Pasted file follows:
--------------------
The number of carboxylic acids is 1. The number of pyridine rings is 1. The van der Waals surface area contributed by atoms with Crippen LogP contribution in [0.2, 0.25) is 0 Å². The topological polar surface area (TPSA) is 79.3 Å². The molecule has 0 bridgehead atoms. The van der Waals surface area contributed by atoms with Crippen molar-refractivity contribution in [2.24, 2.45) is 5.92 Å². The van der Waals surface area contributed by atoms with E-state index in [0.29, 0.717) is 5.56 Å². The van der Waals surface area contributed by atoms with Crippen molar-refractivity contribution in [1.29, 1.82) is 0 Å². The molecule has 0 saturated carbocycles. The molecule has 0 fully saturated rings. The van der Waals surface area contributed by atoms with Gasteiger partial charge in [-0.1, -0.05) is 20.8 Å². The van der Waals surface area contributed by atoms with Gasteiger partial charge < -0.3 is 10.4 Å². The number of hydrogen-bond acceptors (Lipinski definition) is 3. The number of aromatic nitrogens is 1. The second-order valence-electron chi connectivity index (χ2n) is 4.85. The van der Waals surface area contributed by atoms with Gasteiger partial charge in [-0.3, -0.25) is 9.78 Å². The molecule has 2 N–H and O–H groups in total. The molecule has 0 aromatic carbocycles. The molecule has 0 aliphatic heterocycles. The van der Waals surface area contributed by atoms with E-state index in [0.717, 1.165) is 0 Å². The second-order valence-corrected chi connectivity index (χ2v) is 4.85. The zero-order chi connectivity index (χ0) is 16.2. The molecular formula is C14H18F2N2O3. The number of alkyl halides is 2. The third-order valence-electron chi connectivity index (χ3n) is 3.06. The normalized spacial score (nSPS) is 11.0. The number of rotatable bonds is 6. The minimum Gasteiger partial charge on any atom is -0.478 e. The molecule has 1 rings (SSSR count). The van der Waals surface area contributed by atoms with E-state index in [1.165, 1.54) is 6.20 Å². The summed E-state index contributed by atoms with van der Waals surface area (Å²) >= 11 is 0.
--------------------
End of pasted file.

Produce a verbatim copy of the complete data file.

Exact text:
The number of carboxylic acids is 1. The number of pyridine rings is 1. The van der Waals surface area contributed by atoms with Crippen LogP contribution in [0.2, 0.25) is 0 Å². The topological polar surface area (TPSA) is 79.3 Å². The molecule has 0 bridgehead atoms. The van der Waals surface area contributed by atoms with Crippen molar-refractivity contribution in [2.24, 2.45) is 5.92 Å². The van der Waals surface area contributed by atoms with E-state index in [0.29, 0.717) is 5.56 Å². The van der Waals surface area contributed by atoms with Crippen molar-refractivity contribution in [1.29, 1.82) is 0 Å². The molecule has 0 saturated carbocycles. The molecule has 0 fully saturated rings. The van der Waals surface area contributed by atoms with Gasteiger partial charge in [-0.1, -0.05) is 20.8 Å². The van der Waals surface area contributed by atoms with Gasteiger partial charge < -0.3 is 10.4 Å². The number of hydrogen-bond acceptors (Lipinski definition) is 3. The number of aromatic nitrogens is 1. The second-order valence-electron chi connectivity index (χ2n) is 4.85. The van der Waals surface area contributed by atoms with Gasteiger partial charge in [-0.3, -0.25) is 9.78 Å². The molecule has 2 N–H and O–H groups in total. The molecule has 0 aromatic carbocycles. The molecule has 0 aliphatic heterocycles. The van der Waals surface area contributed by atoms with E-state index in [0.717, 1.165) is 0 Å². The second-order valence-corrected chi connectivity index (χ2v) is 4.85. The zero-order chi connectivity index (χ0) is 16.2. The molecular formula is C14H18F2N2O3. The number of alkyl halides is 2. The third-order valence-electron chi connectivity index (χ3n) is 3.06. The normalized spacial score (nSPS) is 11.0. The number of rotatable bonds is 6. The minimum Gasteiger partial charge on any atom is -0.478 e. The molecule has 1 rings (SSSR count). The van der Waals surface area contributed by atoms with E-state index in [1.165, 1.54) is 6.20 Å². The summed E-state index contributed by atoms with van der Waals surface area (Å²) >= 11 is 0.